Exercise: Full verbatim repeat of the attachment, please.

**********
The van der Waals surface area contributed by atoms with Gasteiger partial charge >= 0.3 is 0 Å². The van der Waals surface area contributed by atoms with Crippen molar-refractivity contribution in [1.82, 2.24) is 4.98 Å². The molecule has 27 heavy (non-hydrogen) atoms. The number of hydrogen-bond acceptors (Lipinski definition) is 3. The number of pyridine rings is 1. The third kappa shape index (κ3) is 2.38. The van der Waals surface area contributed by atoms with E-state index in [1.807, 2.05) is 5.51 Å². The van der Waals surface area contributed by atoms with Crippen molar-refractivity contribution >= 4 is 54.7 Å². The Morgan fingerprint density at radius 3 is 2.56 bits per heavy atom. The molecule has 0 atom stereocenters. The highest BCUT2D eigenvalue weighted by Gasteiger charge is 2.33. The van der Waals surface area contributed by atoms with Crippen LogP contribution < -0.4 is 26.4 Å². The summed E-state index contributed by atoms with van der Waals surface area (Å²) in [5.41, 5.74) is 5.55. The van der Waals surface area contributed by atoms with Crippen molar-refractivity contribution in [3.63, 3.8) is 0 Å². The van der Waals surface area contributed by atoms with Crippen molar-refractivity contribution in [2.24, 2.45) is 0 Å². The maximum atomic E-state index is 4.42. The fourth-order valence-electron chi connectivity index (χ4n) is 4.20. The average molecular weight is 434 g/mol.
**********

The van der Waals surface area contributed by atoms with Gasteiger partial charge >= 0.3 is 0 Å². The van der Waals surface area contributed by atoms with Crippen molar-refractivity contribution in [1.82, 2.24) is 4.98 Å². The molecule has 27 heavy (non-hydrogen) atoms. The number of hydrogen-bond acceptors (Lipinski definition) is 3. The number of pyridine rings is 1. The third kappa shape index (κ3) is 2.38. The van der Waals surface area contributed by atoms with E-state index in [1.807, 2.05) is 5.51 Å². The van der Waals surface area contributed by atoms with Crippen molar-refractivity contribution >= 4 is 54.7 Å². The Morgan fingerprint density at radius 3 is 2.56 bits per heavy atom. The molecule has 0 atom stereocenters. The highest BCUT2D eigenvalue weighted by Gasteiger charge is 2.33. The van der Waals surface area contributed by atoms with Crippen LogP contribution < -0.4 is 26.4 Å². The summed E-state index contributed by atoms with van der Waals surface area (Å²) in [5.41, 5.74) is 5.55. The van der Waals surface area contributed by atoms with Crippen molar-refractivity contribution in [3.63, 3.8) is 0 Å². The van der Waals surface area contributed by atoms with Crippen molar-refractivity contribution in [2.24, 2.45) is 0 Å². The maximum atomic E-state index is 4.42. The fourth-order valence-electron chi connectivity index (χ4n) is 4.20. The average molecular weight is 434 g/mol.